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Author: Subject: TRIP #5 (June 2017): Central Baja ALL 7 DAYS POSTED (El Barril, San Francisco de la Sierra, Bahía Tortugas, Agua Dulce, more...
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[*] posted on 6-20-2017 at 08:52 AM


David K wrote:

["The Pipeline road to access Malarrimo is at Km. 83, 10.9 miles from the pavement start (eastbound)."]

Where does the pipeline start and finish at?

This is it crossing the arroyo going to Malarrimo Beach.
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[*] posted on 6-20-2017 at 09:10 AM


It would logically go to Tortugas, the large population center, from Vizcaino, connecting to the Vizcaino-Asuncion-Abreojos water pipe.



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[*] posted on 6-21-2017 at 08:16 AM


Lots of info here, looking forward to more!
By coincidence, i was recently out to road`s end at Punta Eugenia. It was a beautiful day but the wind must howl there as the elephant trees looked like ground cover!!!




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[*] posted on 6-21-2017 at 08:37 AM


Quote: Originally posted by BornFisher  
Lots of info here, looking forward to more!
By coincidence, i was recently out to road`s end at Punta Eugenia. It was a beautiful day but the wind must howl there as the elephant trees looked like ground cover!!!


It was a great 'day trip' from Shari's. Going to Malarrimo Beach would need to be a separate day trip, and I was out of days this time. I very much enjoyed seeing the tip of the hook of Baja!




The entire road is now paved from the Playa Malarrimo junction to Bahía Tortugas. 9 miles of unpaved begin just past the Malarrimo road heading east, then all paved to Vizcaino.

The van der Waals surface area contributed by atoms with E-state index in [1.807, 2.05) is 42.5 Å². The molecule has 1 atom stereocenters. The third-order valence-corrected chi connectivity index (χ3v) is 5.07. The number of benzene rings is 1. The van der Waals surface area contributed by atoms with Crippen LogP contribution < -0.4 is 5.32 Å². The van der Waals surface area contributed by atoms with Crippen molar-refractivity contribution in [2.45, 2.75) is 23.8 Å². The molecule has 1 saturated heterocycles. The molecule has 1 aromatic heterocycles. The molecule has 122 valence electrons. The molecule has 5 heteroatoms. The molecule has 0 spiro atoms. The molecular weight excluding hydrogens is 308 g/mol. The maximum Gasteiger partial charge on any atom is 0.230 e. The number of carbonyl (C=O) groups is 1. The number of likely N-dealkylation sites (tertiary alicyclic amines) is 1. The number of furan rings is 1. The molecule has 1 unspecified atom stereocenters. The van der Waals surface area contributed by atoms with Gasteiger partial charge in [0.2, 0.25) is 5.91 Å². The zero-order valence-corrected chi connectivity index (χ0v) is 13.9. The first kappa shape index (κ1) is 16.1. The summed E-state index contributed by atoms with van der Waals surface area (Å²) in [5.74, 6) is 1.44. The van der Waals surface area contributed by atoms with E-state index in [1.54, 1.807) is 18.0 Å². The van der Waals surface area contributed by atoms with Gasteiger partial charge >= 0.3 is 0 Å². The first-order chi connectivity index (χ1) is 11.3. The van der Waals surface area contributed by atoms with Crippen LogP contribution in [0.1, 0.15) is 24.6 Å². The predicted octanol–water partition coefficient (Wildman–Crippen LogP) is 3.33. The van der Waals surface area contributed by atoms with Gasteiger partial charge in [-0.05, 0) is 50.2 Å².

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[*] posted on 6-22-2017 at 02:11 PM


Concrete on the Cuesta? Is NOTHING sacred?
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[*] posted on 6-22-2017 at 03:33 PM


Quote: Originally posted by salttram  
Concrete on the Cuesta? Is NOTHING sacred?


Nope, and there's a paved highway to Gonzaga Bay, too!

Where can all the "Good People" go when there are no more "Bad Roads" to bring them???




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[*] posted on 6-24-2017 at 10:18 AM
DAY 6 (Wed. June 7, 2017) Pronghorn Reserve, Agua Dulce, El Rosario


A second great night at La Bufadora Inn, with the sounds of the ocean splashing below, had passed. Today, I must migrate north to make the final drive home easily doable in a day's drive.

Shari made me breakfast and coffee so I had a good start. The truck was loaded and I was about to leave when a young man walked up looking for Shari.

His name is Martín and he had been invited to Bahía Asunción as a diver to harvest sargasso (kelp). When he arrived, the co-op or whoever changed their needs, and he had no job after all. Shari asked if I could take him to El Rosario and he could then catch a bus to Ensenada where he could find work.

No problema, I made room easily for his suitcase and a tank and off we went. He spoke no English, but my Spanish was enough for us to communicate. He understood that I was on a mapping and research trip with some side trips along the way to El Rosario.

We left Shari's La Bufadora Inn at 9:05 am. Martín needed to stop at someone's house to get something and again at the market in town to sell something. Both stops required about 10-15 minutes of waiting for the person he needed to show up. Obviously, I was not sure what was happening and I did not want to become a drug transporter (worse case scenario). I bought a bag of ice at the store ($1.50) while waiting for Martín to conclude his business. Finally leaving town and it was a fast drive on the good highway (no potholes). Arrived at the Tortugas highway at 10 am and at Vizcaino at 10:40 am.

Crossing the state line at the Eagle Monument, there was no immigration stop. 11:30 am became 10:30 am with the crossing back into Pacific Time.
The Km. marker on the north side of the Eagle traffic circle is Km. 127.

At Km. 123 (2.4 miles north) is the signed road east to the Pronghorn Research and Breeding Facility. It is an easy 1.6-mile dirt road in, a fence needs to be opened just before the buildings, where you park.

Two young ladies and a young man were there and welcomed us. Nobody spoke English but I was able to understand the majority of her explaining the program.

The director's name is Ana Isabel Razo Zaragoza and the website is http://berrendo.endesu.org.mx/acerca.html
and http://berrendo.endesu.org.mx/

On Facebook: https://www.facebook.com/Berrendo-Peninsular-PRBP-1750464048...

Email: endesugn@gmail.com to perhaps arrange a group tour?